• McNaughton, D. and Rawling, P. (2006) ‘Deontology’, in D. Copp (ed.) Oxford Handbook of Ethical Theory, Oxford: Oxford University Press, 424–458.

    (A full-length discussion of the varieties of deontology, with an assessment of their strengths and weaknesses.)

  • Nagel, T. (1986) The View from Nowhere, Oxford: Oxford University Press, ch. 9.

    (A fascinating attempt to find a place for constraints by appeal to the importance of the personal point of view.)

  • Nozick, R. (1974) Anarchy, State, and Utopia, Oxford: Blackwell.

    (Argues that no-one can be required to help others, and defends constraints, which he calls ‘side-constraints’.)

  • Ross, W. D. (1930) The Right and the Good, Oxford: Clarendon Press.

    (The classic defence of a pluralist deontology is to be found in ch. 2.)

  • Scheffler, S. (1982) The Rejection of Consequentialism, Oxford: Clarendon Press.

    (Argues that permissions can be defended, but not constraints.)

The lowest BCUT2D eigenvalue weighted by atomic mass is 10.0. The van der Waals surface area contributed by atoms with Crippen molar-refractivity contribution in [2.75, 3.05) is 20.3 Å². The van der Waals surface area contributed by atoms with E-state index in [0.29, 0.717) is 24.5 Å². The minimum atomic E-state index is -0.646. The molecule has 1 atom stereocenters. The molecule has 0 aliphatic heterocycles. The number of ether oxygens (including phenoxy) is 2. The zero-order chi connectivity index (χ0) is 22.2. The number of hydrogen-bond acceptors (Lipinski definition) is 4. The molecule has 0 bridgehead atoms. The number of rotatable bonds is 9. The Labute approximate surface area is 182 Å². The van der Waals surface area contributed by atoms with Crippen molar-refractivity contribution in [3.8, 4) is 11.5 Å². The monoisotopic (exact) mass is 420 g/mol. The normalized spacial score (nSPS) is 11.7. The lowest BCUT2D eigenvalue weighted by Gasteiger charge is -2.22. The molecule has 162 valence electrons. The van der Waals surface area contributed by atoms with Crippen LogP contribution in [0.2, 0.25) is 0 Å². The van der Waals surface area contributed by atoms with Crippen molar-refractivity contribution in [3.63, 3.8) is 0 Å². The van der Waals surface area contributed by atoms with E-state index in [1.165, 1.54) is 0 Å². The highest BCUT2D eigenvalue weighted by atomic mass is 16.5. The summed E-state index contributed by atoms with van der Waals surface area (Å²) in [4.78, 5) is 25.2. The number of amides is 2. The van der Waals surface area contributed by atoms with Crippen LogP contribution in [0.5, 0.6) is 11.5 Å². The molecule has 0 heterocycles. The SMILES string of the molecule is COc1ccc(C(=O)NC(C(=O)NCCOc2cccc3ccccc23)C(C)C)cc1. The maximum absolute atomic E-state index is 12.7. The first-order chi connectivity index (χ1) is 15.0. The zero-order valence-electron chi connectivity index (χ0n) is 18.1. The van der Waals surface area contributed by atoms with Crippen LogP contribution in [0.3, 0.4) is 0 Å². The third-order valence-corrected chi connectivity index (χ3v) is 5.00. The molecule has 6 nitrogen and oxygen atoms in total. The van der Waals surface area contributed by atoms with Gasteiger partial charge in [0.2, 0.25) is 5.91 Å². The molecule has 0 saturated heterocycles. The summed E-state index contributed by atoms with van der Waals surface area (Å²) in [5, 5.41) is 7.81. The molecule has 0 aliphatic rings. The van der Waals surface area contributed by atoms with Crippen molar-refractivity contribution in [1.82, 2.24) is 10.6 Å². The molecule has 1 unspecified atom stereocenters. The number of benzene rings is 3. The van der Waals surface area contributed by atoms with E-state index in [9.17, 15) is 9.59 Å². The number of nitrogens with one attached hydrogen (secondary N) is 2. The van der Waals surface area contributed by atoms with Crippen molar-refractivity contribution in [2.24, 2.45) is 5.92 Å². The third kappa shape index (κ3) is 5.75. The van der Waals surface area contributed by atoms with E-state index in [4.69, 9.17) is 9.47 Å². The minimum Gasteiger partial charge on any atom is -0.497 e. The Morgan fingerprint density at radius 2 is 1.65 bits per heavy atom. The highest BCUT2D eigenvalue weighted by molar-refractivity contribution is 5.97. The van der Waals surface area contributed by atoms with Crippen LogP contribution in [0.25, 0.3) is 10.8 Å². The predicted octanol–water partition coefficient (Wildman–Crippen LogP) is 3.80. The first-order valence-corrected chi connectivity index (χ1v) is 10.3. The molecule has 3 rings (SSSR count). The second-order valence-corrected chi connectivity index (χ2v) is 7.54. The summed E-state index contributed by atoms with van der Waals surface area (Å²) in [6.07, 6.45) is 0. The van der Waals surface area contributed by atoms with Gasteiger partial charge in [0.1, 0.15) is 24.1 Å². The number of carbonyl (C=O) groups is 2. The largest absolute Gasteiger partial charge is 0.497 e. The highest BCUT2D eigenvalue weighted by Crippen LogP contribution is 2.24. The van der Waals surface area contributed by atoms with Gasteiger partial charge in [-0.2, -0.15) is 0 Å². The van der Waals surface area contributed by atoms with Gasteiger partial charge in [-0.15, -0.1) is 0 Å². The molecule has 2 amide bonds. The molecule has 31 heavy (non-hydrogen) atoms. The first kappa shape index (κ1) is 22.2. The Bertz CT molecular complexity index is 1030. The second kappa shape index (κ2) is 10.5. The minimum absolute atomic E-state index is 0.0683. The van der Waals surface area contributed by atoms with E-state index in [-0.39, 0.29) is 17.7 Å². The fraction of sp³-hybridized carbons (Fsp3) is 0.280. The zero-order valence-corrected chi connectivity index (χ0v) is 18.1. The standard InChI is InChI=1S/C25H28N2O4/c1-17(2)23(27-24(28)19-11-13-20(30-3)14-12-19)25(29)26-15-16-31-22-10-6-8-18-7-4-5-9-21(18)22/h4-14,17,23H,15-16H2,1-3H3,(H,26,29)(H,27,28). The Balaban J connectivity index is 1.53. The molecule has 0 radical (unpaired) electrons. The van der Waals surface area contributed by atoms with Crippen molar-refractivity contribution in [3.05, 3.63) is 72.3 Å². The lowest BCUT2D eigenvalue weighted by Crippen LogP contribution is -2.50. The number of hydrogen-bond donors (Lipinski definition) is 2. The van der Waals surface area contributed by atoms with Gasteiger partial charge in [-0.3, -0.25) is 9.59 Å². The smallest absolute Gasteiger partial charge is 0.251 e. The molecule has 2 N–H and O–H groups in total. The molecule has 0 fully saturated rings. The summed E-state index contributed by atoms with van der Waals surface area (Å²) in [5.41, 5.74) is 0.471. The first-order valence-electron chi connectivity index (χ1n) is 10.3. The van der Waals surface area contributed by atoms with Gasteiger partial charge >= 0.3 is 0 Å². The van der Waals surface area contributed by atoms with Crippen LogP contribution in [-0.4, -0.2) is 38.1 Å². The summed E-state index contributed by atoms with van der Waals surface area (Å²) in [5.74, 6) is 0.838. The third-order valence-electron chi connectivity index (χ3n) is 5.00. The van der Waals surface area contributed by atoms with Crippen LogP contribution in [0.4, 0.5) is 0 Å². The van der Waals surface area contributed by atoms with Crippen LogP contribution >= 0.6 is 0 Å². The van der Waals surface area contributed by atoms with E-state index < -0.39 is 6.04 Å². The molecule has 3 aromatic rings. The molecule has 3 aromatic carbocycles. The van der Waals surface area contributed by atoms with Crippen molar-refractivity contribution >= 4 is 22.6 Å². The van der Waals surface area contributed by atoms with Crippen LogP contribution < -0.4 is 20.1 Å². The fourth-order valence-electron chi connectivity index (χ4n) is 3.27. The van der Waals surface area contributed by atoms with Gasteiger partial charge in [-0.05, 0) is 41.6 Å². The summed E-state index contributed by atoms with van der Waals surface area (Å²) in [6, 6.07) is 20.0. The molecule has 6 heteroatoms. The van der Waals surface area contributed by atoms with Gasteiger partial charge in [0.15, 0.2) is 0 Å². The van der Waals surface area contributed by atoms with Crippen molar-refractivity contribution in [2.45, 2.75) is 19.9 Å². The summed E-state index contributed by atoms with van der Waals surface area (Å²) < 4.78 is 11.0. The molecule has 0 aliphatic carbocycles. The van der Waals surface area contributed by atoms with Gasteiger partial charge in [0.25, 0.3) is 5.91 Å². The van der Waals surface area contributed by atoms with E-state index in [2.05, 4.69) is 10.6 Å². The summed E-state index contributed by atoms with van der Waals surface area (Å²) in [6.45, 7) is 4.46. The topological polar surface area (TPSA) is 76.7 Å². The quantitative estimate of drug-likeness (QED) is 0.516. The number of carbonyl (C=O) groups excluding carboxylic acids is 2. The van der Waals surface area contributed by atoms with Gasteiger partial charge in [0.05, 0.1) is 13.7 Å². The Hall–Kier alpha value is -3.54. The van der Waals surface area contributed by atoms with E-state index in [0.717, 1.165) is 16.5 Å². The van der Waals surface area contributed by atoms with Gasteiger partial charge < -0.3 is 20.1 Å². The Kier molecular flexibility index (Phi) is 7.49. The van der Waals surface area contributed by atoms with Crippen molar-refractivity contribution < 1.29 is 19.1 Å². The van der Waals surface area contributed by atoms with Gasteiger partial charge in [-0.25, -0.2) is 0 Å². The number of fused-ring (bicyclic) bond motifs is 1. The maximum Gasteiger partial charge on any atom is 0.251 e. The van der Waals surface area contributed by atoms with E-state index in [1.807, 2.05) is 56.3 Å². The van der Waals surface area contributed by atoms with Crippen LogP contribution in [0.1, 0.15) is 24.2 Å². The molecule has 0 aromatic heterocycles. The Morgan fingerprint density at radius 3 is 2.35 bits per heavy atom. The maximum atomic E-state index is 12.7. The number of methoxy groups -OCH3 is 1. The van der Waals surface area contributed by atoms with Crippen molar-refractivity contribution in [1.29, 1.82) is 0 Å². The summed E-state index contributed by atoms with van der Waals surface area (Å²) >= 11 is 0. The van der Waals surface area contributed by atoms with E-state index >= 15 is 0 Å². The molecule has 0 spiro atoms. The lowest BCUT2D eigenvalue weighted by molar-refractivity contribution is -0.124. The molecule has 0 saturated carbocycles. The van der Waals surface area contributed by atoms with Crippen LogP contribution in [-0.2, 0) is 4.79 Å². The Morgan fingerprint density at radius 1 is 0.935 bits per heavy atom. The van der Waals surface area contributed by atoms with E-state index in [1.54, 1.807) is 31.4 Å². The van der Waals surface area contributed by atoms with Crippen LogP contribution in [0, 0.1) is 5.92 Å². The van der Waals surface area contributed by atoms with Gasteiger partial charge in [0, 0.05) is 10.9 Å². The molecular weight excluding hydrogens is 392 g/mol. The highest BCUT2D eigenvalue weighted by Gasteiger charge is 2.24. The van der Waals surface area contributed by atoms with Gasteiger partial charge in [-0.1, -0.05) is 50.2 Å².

• Scheffler, S. (1985) ‘Agent-Centered Restrictions, Rationality, and the Virtues’, Mind 94: 409–419.

    (Denies that Foot (1985) has shown that constraints (which he calls ‘agent-centered restrictions’) are not paradoxical.)

  • Scheffler, S. (1988) Consequentialism and Its Critics, Oxford: Oxford University Press.

    (A very useful collection of seminal papers, including the articles by Foot, Railton and Scheffler, and extracts from Parfit and Williams.)

  • Scheffler, S. (1997) ‘Relationships and Responsibilities’, Philosophy & Public Affairs 26: 189–209.

    (Tries to meet two concerns about duties of special relationship, which he terms ‘associative duties’. First, how can they be binding when, as is the case with some, they are not voluntarily entered into? Second, are they not unfair, since they require people to give priority to the needs of their nearest and dearest, even though others may be in greater need?)

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Citing this article:
McNaughton, David and Piers Rawling. Bibliography. Deontological ethics, 2011, doi:10.4324/9780415249126-L015-2. Routledge Encyclopedia of Philosophy, Taylor and Francis, https://www.rep.routledge.com/articles/thematic/deontological-ethics/v-2/bibliography/deontological-ethics-bib.